As discussed many times before here in the Mobil SHC Club, synthetic lubricants offer a range of benefits over mineral-based oils and greases.
But, the best synthetic lubricants need to find a balance across key characteristics, and formulators need to be sure to avoid focusing on only one or two criteria. Otherwise, the lubricant may not deliver the needed performance in service.
To explore this concept in greater depth, we wanted to share an article authored by one of the lubrication experts at our ExxonMobil Research & Engineering facility in Paulsboro, N.J., which ran in Gear Technology Magazine.
The full article can be accessed here, but the publication has also generously allowed us to print the piece in full on the Club. We welcome you to read the piece below, and feel free to reach out with any comments or questions in the comments section or via our “Ask the Expert” form.
Thanks for reading!
The Benefits of Synthetic Gear Oils
By: David A. Blain, Ph.D.
Base oils play an important role in determining the performance of an industrial gear oil. They influence characteristics such as low temperature performance, biodegradability, energy efficiency and high temperature thermal and oxidative stability.
When considering base oil options for a formulation, it’s important to consider the common operating conditions that the equipment will be subjected to. Each base oil type has its own distinct characteristics, so you must select one that will meet the needs of the specific applications. For example, some base oils perform better in high or low temperatures, while others are geared more toward delivering energy efficiency benefits.
In most cases, synthetic base oils—such as polyalfaolefins and a Group V base oil or a blend of the two—will be most ideally suited for a high performance lubricant. Synthetics typically offer better performance at extreme high and low temperatures and longer oil life, resulting in lower maintenance and operating costs, less used oil disposal, improved equipment durability and enhanced energy efficiency.
Potential Energy Efficiency Savings from Using Synthetics
In fact, in-service and field testing has proven that synthetic gear oils—such as Mobil SHC 600 series and Mobil SHC gear series oils—can help deliver up to a 3.6% improvement in energy efficiency as compared to conventional mineral gear oils.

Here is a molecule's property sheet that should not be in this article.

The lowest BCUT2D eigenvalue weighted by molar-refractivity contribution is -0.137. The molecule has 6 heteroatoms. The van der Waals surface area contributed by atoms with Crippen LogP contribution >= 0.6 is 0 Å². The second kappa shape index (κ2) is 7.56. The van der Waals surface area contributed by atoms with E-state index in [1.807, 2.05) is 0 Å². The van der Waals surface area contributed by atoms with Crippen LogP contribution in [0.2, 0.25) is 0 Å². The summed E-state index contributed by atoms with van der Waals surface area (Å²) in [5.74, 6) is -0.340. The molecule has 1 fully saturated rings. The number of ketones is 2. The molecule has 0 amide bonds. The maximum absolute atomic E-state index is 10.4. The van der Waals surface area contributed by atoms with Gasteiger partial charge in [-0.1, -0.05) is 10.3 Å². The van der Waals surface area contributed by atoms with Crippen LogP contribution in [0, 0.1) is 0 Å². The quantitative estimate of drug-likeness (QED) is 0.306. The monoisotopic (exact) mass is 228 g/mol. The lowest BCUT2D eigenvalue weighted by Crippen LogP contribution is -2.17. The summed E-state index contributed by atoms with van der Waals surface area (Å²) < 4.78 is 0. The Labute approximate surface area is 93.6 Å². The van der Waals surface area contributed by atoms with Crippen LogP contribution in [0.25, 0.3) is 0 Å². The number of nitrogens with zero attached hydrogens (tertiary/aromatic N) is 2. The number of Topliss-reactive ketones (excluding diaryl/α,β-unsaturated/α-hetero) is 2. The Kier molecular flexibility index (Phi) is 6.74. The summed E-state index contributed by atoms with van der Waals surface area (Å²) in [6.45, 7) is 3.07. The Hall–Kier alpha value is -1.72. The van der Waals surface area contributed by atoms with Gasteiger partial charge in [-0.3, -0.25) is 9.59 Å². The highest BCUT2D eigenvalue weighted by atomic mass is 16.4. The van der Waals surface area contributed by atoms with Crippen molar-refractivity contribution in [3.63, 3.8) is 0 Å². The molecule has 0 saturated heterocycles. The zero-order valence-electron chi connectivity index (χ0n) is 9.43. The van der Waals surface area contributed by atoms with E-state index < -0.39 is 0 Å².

One of the many companies that have seen success with Mobil SHC gear oils is Chinese-based Xinyu Iron & Steel Co. The company was experiencing abnormal wearing of the gear and short oil drain intervals for gearboxes in 16 sets of conveyors, so they converted from a mineral-based oil to Mobil SHC 630.
After the conversion, the average operating temperature of the gearboxes decreased by 6.7 degrees Celsius and the electric motor current decreased by about 3.3%—yielding an annual savings of more than $1,800 — as well as important safety benefits from less-frequent equipment interactions. Note that these results are based on the experience of a single customer; actual results can vary, depending upon the type of equipment used and its maintenance, operating conditions and environment, and any prior lubricant used.
While synthetic base oils are a preferred option most of the time, there are select situations where it makes sense to use a mineral-based gear oil, such as if there are extreme levels of contamination due to specific equipment operating conditions that result in the need for frequent oil changes. In these cases, it might be more practical to use a mineral oil.
Operating Temperature Benefits of Synthetics
High operating temperatures can quickly degrade the gear oil, resulting in the need for frequent oil changes. Extreme low operating temperatures can also impact an oil’s flow characteristics.
A high-quality, synthetic oil formulated with the right basestocks and additives can help to deliver enhanced low and high-temperature performance, as well as help deliver low-temperature pumpability to ensure proper flow properties in extreme cold climates as well as improved thermal stability to mitigate lubricant degradation at high temperatures.